Rheumatology Round-up: Cognitive Decline Ups Bone Fracture Risk, and More

Cognitive Decline May Up Bone Loss, Fracture Risk in Older Women

There is a significant association between cognitive decline and both bone loss and fracture risk, independent of aging, in community-dwelling, older women, according to a study published online in the Journal of Bone and Mineral Research. The researchers found that the annual percent change in the Mini Mental State Examination (MMSE) was similar for both genders (women, −0.33; men, −0.34). However, after multivariable adjustment, cognitive decline was associated with bone loss in women (6.5 percent for each percent decline in MMSE from baseline), but not men. By year five, approximately 13 percent of participants experienced significant cognitive decline. In addition, there was a significant increase in fracture risk among women (multivariable hazard ratio, 1.61). “These findings may help refine clinical practices guidelines regarding how bone loss and cognitive decline can be monitored in older age, to ensure appropriate and effective treatment,” Bliuc said in a statement.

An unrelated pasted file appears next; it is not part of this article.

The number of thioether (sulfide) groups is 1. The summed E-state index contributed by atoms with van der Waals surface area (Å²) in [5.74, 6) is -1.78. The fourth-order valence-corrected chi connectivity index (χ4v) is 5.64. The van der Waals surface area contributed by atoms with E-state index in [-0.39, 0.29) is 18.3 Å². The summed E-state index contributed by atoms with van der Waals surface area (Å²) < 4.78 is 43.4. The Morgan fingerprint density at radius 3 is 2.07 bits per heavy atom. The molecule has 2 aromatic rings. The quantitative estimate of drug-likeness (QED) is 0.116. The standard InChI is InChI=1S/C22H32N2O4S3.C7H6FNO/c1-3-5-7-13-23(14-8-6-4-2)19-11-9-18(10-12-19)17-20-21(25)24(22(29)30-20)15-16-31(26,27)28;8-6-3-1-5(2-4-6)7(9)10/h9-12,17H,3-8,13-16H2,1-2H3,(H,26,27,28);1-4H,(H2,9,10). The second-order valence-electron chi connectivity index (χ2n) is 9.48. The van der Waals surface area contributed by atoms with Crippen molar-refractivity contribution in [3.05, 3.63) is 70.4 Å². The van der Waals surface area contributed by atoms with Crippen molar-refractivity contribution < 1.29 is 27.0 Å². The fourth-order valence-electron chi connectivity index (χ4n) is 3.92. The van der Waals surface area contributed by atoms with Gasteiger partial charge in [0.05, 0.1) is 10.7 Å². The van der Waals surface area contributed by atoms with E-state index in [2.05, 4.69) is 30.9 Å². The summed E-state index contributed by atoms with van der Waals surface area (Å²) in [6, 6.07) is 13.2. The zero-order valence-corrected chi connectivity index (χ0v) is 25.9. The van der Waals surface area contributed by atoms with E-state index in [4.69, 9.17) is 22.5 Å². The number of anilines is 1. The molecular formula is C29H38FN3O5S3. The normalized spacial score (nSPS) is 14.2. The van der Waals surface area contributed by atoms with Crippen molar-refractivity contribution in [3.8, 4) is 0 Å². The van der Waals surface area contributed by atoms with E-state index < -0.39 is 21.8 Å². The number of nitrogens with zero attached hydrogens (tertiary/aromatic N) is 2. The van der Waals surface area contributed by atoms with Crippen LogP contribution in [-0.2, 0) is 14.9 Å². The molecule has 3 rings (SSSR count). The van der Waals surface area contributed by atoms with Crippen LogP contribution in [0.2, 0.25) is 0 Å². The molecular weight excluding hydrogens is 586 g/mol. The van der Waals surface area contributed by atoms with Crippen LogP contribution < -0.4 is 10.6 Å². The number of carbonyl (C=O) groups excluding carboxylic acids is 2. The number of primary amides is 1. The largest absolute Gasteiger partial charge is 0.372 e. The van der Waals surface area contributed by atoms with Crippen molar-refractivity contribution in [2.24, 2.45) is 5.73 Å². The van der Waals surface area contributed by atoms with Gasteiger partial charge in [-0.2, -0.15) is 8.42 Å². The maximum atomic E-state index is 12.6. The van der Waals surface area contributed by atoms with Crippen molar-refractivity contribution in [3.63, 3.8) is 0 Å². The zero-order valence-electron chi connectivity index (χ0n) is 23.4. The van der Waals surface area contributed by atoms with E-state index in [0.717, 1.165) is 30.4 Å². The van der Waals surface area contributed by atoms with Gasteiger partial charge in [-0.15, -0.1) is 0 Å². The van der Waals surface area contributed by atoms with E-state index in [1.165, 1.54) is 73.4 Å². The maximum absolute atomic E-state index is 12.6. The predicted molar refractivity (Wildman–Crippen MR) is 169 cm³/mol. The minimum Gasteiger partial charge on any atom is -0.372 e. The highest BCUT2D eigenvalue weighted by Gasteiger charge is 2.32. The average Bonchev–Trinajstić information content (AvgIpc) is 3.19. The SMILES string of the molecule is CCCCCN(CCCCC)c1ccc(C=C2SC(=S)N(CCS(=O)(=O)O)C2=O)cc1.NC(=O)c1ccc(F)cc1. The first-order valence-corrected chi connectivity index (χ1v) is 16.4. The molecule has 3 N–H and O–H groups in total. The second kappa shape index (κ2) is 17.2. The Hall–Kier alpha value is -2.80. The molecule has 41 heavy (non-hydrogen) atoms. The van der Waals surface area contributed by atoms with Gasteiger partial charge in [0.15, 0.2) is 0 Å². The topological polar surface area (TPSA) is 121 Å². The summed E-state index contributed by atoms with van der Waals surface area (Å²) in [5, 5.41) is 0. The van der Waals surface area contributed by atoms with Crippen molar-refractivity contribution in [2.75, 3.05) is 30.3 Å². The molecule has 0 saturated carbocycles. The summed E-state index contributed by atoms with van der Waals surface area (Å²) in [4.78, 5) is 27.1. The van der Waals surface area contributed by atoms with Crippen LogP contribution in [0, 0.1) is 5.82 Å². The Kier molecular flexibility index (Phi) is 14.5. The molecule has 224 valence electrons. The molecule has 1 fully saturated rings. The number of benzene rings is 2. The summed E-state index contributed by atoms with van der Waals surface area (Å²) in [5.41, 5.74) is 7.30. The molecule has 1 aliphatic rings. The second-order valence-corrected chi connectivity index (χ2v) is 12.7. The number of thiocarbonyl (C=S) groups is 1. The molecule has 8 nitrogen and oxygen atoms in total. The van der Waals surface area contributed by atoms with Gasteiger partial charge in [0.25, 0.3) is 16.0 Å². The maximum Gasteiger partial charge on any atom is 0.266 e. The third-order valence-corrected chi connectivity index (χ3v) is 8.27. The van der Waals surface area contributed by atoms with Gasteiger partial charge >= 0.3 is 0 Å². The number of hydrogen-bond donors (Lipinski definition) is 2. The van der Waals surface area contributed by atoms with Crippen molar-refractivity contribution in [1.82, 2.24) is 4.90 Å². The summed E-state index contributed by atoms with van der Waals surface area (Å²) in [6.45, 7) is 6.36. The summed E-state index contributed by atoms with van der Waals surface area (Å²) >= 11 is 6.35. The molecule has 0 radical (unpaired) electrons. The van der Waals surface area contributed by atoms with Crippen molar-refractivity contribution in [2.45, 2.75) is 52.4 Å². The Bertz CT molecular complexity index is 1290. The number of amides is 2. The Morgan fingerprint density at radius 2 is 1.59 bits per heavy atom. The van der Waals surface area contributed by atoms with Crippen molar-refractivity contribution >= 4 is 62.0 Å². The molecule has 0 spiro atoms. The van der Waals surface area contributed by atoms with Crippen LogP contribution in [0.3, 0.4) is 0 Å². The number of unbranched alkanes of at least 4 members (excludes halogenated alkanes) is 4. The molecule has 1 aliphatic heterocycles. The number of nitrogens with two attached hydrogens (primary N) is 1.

Fluorescence Optical Imaging Discriminates Between Rheumatoid Arthritis Patients With and Without Rituximab Retherapy

A study shows that fluorescence optical imaging (FOI) can successfully discriminate between rheumatoid arthritis patients with and without the need for rituximab (RTX) retherapy. The findings were published in BMJ Open. To conduct this analysis, 31 patients with established RA were prospectively followed over one year and assessed for the following parameters: Disease Activity Score 28, global disease activity (visual analogue scale 0-100 mm), C reactive protein and erythrocyte sedimentation rate, ultrasound seven joint (US7) score and FOI in phases 1-3 and automatically generated PrimaVista mode (PVM) at baseline (before RTX) and after 3, 6 and 12 months. The need for RTX retherapy was decided by the treating rheumatologist-blinded to imaging data, the researchers noted. Overall, 45.2% of patients received RTX retherapy within 12 months. Furthermore, in the group that underwent RTX retherapy, FOI in PVM mode was the only parameter that markedly (β: 0.40, 95% CI: 0.08 to 0.71, p=0.013)-compared with the group without retherapy. “US7 GS synovitis score and FOI in PVM are able to discriminate between patients with and without need for RTX retherapy better than clinical and laboratory parameters,” the researchers wrote in conclusion.